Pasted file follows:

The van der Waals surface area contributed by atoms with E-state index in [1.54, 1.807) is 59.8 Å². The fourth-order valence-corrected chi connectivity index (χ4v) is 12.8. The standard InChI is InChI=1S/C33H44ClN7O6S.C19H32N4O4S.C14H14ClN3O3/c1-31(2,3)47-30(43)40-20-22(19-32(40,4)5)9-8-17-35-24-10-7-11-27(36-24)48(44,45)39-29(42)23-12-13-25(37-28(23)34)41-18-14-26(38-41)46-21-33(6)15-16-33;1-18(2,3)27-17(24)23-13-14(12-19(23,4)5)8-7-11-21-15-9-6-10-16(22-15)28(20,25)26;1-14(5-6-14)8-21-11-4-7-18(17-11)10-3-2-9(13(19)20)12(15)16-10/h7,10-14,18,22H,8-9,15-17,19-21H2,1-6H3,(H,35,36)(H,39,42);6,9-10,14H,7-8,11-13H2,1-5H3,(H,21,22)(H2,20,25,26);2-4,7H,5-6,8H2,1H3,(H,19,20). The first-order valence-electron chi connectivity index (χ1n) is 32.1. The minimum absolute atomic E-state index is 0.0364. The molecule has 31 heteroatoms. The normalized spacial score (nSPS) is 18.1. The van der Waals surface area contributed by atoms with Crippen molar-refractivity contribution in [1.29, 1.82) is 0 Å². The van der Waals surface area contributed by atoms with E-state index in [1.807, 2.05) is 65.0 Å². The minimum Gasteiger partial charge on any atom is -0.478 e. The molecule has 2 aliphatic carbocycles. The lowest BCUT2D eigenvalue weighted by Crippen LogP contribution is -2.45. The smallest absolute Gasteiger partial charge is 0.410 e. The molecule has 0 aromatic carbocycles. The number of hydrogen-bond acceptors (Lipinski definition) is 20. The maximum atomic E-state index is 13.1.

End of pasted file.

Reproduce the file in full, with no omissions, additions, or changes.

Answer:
The van der Waals surface area contributed by atoms with E-state index in [1.54, 1.807) is 59.8 Å². The fourth-order valence-corrected chi connectivity index (χ4v) is 12.8. The standard InChI is InChI=1S/C33H44ClN7O6S.C19H32N4O4S.C14H14ClN3O3/c1-31(2,3)47-30(43)40-20-22(19-32(40,4)5)9-8-17-35-24-10-7-11-27(36-24)48(44,45)39-29(42)23-12-13-25(37-28(23)34)41-18-14-26(38-41)46-21-33(6)15-16-33;1-18(2,3)27-17(24)23-13-14(12-19(23,4)5)8-7-11-21-15-9-6-10-16(22-15)28(20,25)26;1-14(5-6-14)8-21-11-4-7-18(17-11)10-3-2-9(13(19)20)12(15)16-10/h7,10-14,18,22H,8-9,15-17,19-21H2,1-6H3,(H,35,36)(H,39,42);6,9-10,14H,7-8,11-13H2,1-5H3,(H,21,22)(H2,20,25,26);2-4,7H,5-6,8H2,1H3,(H,19,20). The first-order valence-electron chi connectivity index (χ1n) is 32.1. The minimum absolute atomic E-state index is 0.0364. The molecule has 31 heteroatoms. The normalized spacial score (nSPS) is 18.1. The van der Waals surface area contributed by atoms with Crippen molar-refractivity contribution in [1.29, 1.82) is 0 Å². The van der Waals surface area contributed by atoms with E-state index in [1.807, 2.05) is 65.0 Å². The minimum Gasteiger partial charge on any atom is -0.478 e. The molecule has 2 aliphatic carbocycles. The lowest BCUT2D eigenvalue weighted by Crippen LogP contribution is -2.45. The smallest absolute Gasteiger partial charge is 0.410 e. The molecule has 0 aromatic carbocycles. The number of hydrogen-bond acceptors (Lipinski definition) is 20. The maximum atomic E-state index is 13.1.